entries of the journal.

       -N, --fields
           Print all field names currently used in all entries of the journal.

       --system, --user
           Show messages from system services and the kernel (with --system).
           Show messages from service of current user (with --user). If
           neither is specified, show all messages that the user can see.

       -M, --machine=
           Show messages from a running, local container. Specify a container
           name to connect to.

       -D DIR, --directory=DIR
           Takes a directory path as argument. If specified, journalctl will
           operate on the specified journal directory DIR instead of the
           default runtime and system journal paths.

           Takes a file glob as an argument. If specified, journalctl will
           operate on the specified journal files matching GLOB instead of the
           default runtime and system journal paths. May be specified multiple
           times, in which case files will be suitably interleaved.

           Takes a directory path as an argument. If specified, journalctl
           will operate on journal directories and catalog file hierarchy
           underneath the specified directory instead of the root directory
           (e.g.  --update-catalog will create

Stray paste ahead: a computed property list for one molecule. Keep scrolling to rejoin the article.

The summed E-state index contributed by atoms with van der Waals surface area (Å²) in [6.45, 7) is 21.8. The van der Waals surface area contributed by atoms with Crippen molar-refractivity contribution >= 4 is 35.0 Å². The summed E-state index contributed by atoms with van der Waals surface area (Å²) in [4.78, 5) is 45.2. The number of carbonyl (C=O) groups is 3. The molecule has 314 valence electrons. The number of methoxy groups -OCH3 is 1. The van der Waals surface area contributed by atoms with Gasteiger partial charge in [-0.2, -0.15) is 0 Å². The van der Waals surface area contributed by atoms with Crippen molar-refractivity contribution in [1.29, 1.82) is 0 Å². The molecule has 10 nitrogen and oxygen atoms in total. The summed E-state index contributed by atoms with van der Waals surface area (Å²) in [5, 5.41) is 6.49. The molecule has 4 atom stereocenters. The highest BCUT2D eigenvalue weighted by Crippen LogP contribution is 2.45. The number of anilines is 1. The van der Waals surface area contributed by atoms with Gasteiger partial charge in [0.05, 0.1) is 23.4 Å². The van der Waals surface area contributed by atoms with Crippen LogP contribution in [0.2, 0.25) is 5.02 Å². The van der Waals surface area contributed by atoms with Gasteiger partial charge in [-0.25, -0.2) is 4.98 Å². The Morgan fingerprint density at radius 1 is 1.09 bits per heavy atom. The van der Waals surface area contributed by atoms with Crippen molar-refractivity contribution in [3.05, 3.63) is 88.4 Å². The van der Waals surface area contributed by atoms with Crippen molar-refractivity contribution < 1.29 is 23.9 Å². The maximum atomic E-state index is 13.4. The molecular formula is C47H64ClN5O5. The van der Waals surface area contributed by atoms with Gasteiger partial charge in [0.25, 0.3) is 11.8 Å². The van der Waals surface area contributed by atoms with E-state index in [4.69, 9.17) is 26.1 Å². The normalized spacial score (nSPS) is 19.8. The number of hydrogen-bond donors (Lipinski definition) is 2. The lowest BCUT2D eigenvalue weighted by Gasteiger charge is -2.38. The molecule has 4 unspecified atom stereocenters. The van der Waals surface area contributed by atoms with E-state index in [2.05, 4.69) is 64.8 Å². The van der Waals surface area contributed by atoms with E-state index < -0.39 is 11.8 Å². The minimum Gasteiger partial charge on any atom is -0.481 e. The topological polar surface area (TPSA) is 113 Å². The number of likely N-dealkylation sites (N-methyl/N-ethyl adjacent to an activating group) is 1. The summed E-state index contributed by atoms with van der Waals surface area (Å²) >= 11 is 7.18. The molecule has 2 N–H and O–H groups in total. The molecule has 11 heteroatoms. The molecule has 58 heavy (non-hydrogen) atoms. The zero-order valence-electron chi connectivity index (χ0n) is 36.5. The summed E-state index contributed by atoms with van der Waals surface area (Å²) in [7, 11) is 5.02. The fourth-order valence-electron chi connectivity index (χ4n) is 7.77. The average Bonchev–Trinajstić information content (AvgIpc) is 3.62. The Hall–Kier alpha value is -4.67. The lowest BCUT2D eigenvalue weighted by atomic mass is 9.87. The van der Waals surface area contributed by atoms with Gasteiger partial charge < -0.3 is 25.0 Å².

ROOT/var/lib/systemd/catalog/database, and journal files under
           ROOT/run/journal or ROOT/var/log/journal will be displayed).

           Takes a journal namespace identifier string as argument. If not
           specified the data collected by the default namespace is shown. If
           specified shows the log data of the specified namespace instead. If
           the namespace is specified as "*" data from all namespaces is
           shown, interleaved. If the namespace identifier is prefixed with
           "+" data from the specified namespace and the default namespace is
           shown, interleaved, but no other. For details about journal
           namespaces see systemd-journald.service(8).

           Instead of showing journal contents, show internal header
           information of the journal fields accessed.

           Shows the current disk usage of all journal files. This shows the
           sum of the disk usage of all archived and active journal files.

       --vacuum-size=, --vacuum-time=, --vacuum-files=
           Removes the oldest archived journal files until the disk space they
           use falls below the specified size (specified with the usual "K",
           "M", "G" and "T" suffixes), or all archived journal files contain